Millennium Post

Wimbledon: Andy Murray bemoans state of courts

Defending champion Andy Murray added his voice to the growing list of players unhappy at the state of Wimbledon's grass courts, even claiming the hallowed Centre Court has developed divots.

World number one Murray said the courts were not in as good a condition as they have been in the past. Other players have criticised the state of Court 18 with France's Kristina Mladenovic claiming that a hole had appeared in the surface.
Weeks of hot weather and little rain have left many surfaces stripped of grass after just five days of the two- week long tournament.
"The court I don't think is in as good of condition as previous years," said Murray after beating Italy's Fabio Fognini 6-2, 4-6, 6-1, 7-5 on Centre Court on Friday to reach the last-16 for a 10th straight year.
"There are quite a few spots on the court, like just behind the baseline and just in front of the baseline, where there's quite big lumps of grass, sort of almost like little divots there, which I don't remember really being the case."
Fognini agreed, saying the court "was really bad".
On Court 17 on Thursday, American star Bethanie Mattek- Sands suffered a horrific right knee injury after her leg buckled. It was not clear, however, whether the state of the surface was a contributing factor in the 32-year-old's accident.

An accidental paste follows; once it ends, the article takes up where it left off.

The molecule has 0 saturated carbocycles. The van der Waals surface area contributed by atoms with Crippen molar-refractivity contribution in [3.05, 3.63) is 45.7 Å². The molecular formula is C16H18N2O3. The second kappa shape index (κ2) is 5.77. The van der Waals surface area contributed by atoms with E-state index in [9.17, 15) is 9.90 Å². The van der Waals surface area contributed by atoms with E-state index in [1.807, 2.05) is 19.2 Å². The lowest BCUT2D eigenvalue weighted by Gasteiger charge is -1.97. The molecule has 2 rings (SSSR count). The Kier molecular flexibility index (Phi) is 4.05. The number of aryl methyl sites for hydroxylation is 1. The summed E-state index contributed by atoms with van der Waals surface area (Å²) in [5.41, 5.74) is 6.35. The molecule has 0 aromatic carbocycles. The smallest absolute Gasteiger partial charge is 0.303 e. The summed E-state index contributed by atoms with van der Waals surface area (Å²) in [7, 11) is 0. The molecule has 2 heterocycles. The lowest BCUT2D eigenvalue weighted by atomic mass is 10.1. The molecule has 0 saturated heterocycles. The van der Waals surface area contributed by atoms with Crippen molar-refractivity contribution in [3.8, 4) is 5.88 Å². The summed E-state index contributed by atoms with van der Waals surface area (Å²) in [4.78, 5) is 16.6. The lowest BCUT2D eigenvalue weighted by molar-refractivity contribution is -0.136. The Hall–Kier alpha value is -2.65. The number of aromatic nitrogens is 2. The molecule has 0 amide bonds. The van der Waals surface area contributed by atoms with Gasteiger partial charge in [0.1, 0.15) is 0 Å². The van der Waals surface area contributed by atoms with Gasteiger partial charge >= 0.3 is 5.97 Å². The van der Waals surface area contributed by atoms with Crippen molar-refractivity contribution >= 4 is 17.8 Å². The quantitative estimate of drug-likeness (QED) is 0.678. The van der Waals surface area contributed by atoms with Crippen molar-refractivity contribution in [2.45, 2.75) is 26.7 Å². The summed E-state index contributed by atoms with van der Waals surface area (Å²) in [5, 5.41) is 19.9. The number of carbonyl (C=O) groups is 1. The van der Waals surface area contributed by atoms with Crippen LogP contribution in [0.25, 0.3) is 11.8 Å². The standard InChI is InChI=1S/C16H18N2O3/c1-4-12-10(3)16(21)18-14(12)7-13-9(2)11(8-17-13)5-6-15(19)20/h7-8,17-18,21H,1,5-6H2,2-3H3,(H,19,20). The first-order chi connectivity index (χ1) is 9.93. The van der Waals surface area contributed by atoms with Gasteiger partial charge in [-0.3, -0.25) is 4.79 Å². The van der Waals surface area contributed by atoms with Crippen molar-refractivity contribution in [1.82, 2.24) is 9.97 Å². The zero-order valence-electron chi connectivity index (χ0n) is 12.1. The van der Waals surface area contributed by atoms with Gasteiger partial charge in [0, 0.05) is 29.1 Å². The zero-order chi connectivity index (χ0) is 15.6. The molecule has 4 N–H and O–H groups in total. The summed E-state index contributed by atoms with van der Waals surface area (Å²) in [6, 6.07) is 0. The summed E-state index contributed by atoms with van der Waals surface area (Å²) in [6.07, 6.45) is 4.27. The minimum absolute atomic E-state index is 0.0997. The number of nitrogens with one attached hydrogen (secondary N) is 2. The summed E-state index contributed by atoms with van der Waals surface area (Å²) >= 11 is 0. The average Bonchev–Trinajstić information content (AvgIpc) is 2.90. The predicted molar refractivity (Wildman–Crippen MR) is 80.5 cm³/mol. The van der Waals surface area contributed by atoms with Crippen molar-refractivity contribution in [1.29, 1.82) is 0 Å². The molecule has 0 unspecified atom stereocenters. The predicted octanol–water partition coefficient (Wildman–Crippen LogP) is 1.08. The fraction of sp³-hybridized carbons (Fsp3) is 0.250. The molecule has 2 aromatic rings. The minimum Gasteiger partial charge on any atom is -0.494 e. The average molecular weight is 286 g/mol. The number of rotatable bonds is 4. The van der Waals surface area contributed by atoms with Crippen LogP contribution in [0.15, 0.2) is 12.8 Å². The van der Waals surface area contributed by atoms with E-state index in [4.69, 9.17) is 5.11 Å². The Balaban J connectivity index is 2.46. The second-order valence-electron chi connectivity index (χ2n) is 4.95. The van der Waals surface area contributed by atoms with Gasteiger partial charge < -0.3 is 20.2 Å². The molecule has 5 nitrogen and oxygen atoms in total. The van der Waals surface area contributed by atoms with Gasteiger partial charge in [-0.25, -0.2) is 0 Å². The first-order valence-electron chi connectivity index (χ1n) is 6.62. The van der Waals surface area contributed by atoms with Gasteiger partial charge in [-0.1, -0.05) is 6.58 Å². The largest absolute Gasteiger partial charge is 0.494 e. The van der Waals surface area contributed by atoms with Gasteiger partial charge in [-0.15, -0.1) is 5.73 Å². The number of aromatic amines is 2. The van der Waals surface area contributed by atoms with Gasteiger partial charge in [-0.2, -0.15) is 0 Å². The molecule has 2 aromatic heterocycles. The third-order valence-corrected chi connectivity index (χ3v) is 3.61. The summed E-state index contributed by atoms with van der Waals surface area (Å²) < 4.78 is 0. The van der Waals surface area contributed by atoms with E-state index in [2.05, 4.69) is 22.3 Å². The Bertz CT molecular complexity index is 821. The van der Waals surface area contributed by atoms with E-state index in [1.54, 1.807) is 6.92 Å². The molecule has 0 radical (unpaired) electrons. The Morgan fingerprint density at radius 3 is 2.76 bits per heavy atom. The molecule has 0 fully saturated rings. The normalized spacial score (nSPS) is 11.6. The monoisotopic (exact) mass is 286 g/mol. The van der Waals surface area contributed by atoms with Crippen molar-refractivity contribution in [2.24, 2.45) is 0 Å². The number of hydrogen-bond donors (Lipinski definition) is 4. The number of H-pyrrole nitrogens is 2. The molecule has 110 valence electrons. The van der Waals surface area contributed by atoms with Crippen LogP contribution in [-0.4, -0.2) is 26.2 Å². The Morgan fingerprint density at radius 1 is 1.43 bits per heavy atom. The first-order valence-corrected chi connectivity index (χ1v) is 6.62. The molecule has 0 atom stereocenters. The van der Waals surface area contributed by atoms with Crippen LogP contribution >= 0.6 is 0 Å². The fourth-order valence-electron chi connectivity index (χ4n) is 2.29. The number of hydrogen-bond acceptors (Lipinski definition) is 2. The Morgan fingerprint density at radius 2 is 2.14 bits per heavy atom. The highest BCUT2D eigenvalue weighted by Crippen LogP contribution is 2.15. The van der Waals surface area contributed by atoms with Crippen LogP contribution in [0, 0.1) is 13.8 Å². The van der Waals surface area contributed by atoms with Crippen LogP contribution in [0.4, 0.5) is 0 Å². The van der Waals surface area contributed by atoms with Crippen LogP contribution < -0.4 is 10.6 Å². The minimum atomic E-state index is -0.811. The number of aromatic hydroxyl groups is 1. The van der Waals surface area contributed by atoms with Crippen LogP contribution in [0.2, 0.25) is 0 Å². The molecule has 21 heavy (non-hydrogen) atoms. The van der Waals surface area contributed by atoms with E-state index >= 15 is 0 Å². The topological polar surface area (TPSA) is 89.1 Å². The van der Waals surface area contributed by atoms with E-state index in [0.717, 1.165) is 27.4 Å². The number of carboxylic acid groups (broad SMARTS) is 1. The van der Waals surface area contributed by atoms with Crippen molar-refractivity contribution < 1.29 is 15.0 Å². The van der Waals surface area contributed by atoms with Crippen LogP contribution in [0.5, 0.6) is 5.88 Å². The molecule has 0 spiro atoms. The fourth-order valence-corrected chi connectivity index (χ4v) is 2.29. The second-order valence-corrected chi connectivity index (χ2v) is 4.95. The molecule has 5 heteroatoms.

Earlier Friday, Wimbledon officials dismissed concerns over the state of the courts.
"The court preparation has been to exactly the same meticulous standard as in previous years," said the All England Club.
"Grass is a natural surface and it is usual for the baselines to start to be showing signs of wear and tear four days into the championships."
However, French 12th seed Mladenovic said Thursday there was a hole on Court 18 and that she and opponent Alison Riske had wanted to stop playing.
"The colour of the court, the fact that there's no more grass, the fact that the baseline where we are running, it's very slippery. There's no grass," said Mladenovic, who was beaten in three sets.

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